Well I didn't get through the speech without crying. In fact, I was a blubbering fool...oh well.
This was my speech. Maybe if you sob like a baby too, I won't feel so bad.
A good way to describe what it is like being the parent of a child with Cystic Fibrosis is like this: God takes an hourglass, flips it over and says, “Now, make every moment worth it.” We are aware every day that life is incredibly fragile and because of that, incredibly important.
Our daughter Froggy was diagnosed with Cystic Fibrosis at four months. She weighed only 7 pounds 11 ounces. Her blood work was off the charts abnormal, liver, kidney, glucose, everything was pointing to a major illness. She was anemic, malnourished, sleeping through the day. Something was terribly wrong. For one week, we had no idea what that something was. It was the most surreal, nightmare. Our healthy, active baby, who ate constantly, was pale, subdued, and fading.
Our inexperienced and somewhat cocky pediatrician assumed that the problem was a result of my failure as a first time mom to properly breastfeed. He told us to bottle feed her, and come back in a week to see if she had gained any weight. Had we waited, our daughter would have died.
Fortunately, I have an amazing group of friends. One day, in the middle of our nightmare week, about ten women gathered at my friend Mieke’s house. We talked and cried, brainstormed, checked the internet. My mom friends called their pediatricians, their general practitioners. They were my village and I will always credit their efforts with helping to save Froggy's life.
One friend, who happens to be a Nurse Practioner asked me if our baby’s skin ever tasted salty. I didn’t hesitate, "Yes, very salty! Her forehead, lips, fingertips, toes, belly." It wasn’t until that moment that I even questioned the fact that my daughter tasted like she’d been dipped in the ocean. She was just my little sea nymph. The look on my friend’s face assured me that the news was not good. "What could it mean," I asked. And the moment she said Cystic Fibrosis, I knew. I just knew. It was a lightning bolt intuition and no amount of encouragement or alternative explanation could convince me otherwise. It was like finishing a crossword puzzle, where every word and definition pointed to one main theme. This was it, Cystic Fibrosis.
The next day, we met with a more experienced Pediatrician, who took one look at my daughter and cancelled all of his appointments. After a few more tests, we were sent to Children’s Hospital for the sweat chloride test. We bundled Froggy up in blankets and a snow suit, and they checked her sweat to see if her sodium levels were abnormal. The night before the results, I prayed for anything but CF. I think I am the only mother to wish cancer upon her child. Anything, anything but Cystic Fibrosis.
When I was seven, I’d seen a movie about a little girl with CF. Her name was Alex, and she was the daughter of famed sportswriter Frank Deford. The film portrayed her daily struggles with CF, and how she suffered and eventually died at the age of eight, because of this disease. This movie was a life-altering moment for me as a child. It was the first time I realized that children could die. Death was not reserved for the elderly. So from the moment I had a checking account, I started making donations to the Cystic Fibrosis Foundation. I had no idea that they would someday become my family. That I was making donations for my own child’s future.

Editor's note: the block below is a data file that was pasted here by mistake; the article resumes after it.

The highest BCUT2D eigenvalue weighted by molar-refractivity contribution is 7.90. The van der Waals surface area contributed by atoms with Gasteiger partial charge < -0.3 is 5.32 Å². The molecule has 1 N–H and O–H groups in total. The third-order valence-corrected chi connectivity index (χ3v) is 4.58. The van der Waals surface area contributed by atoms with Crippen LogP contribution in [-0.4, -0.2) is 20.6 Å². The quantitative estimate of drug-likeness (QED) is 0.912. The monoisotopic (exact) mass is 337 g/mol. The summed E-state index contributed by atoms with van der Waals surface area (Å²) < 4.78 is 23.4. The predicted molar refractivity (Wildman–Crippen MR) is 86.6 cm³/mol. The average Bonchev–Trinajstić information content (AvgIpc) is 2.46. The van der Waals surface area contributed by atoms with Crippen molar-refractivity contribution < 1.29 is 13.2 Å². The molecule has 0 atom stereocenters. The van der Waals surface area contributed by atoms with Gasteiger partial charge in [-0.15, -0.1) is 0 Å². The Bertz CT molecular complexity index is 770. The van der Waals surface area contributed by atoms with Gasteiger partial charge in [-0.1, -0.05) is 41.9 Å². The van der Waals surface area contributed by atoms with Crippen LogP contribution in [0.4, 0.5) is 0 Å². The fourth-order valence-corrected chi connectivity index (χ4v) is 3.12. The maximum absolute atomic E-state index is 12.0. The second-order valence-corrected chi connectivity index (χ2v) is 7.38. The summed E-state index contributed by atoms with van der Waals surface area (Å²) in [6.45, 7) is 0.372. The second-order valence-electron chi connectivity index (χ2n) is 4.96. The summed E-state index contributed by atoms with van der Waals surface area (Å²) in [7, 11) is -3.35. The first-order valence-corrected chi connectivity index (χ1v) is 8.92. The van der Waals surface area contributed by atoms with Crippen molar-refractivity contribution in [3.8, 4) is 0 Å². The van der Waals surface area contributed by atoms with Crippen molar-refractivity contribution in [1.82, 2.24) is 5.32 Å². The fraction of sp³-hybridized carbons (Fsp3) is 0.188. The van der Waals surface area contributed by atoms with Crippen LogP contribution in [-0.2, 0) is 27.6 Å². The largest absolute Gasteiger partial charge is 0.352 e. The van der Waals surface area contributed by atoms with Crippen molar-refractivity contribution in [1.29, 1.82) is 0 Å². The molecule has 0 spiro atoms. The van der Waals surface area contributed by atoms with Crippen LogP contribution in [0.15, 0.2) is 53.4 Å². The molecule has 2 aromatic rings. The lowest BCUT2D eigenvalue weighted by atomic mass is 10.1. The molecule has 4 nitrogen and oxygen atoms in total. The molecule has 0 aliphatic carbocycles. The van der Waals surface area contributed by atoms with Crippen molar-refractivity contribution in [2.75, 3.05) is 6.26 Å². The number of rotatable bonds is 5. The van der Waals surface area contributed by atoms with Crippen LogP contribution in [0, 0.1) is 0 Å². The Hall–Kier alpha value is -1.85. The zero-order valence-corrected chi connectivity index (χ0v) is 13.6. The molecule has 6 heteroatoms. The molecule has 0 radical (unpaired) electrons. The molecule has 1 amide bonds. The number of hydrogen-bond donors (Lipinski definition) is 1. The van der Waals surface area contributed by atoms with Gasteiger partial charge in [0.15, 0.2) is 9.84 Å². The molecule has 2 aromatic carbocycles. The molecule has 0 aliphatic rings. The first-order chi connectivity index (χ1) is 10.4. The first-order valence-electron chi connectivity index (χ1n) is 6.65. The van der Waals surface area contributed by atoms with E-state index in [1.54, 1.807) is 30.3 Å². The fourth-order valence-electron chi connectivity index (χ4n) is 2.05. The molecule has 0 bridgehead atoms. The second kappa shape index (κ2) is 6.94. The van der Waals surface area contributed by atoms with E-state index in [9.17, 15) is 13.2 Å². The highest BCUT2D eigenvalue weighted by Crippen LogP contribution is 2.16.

We spent three weeks in the hospital. The first day, Froggy was given a blood transfusion, pumped with vitamins, and slowly introduced pancreatic enzymes so she could digest her food. We started chest percussion and nebulized treatments. We met with all the experts, we watched a lot of tv, and ate a ton of take out. As hard as it was to have your child in the hospital, it was even more frightening, coming home, and realizing that we were on our own, we were beginning our journey with Cystic Fibrosis.
Froggy is now two and half, and her life is relatively normal. She plays at the park everyday, walks our dog, tortures our cats. She has three best friends who even at two years, she genuinely loves, Hummingbird, Bee Man, and the Bub. She does three hours of respiratory therapy a day, and she wears a vest that literally shakes the mucus from her lungs. She takes a ton of medications and deals with digestive issues and daily stomach aches.
She is the only kid I know who eats salt like it’s candy, shaking the salt shaker onto the back of her hand and licking it like she’s doing tequila shots. She will be sooo cool in college. We’re on a first name basis with every pharmacist in the SoCal area, and our doctors have our numbers programmed in their cell phones. I never thought we would adjust to this disease, accept it, or even live with it. But we have. We have tough days and we cry a lot, but the joy outweighs the sorrow.
Froggy's lungs are as healthy as a normal kiddo. She’s only two, but with the treatments, antibiotics, and new drugs in the pipeline, she could be the first generation of people with CF who outlives her parents.
We are aware every day that life is incredibly fragile and because of that, incredibly important. My husband and I appreciate every milestone, hiccup, tree climbing, potty training day. We know that CF becomes worse with age and Froggy may not have all the time in the world. So, we are vigilant in her healthcare, we go for hikes in the mountains, and swim in the ocean, we swing and slide at the park and sing and dance and make every moment worth it. And with the support from you and the CF Foundation we will add more sand to her hourglass, and hopefully one day there will be no time limit on Froggy's dreams.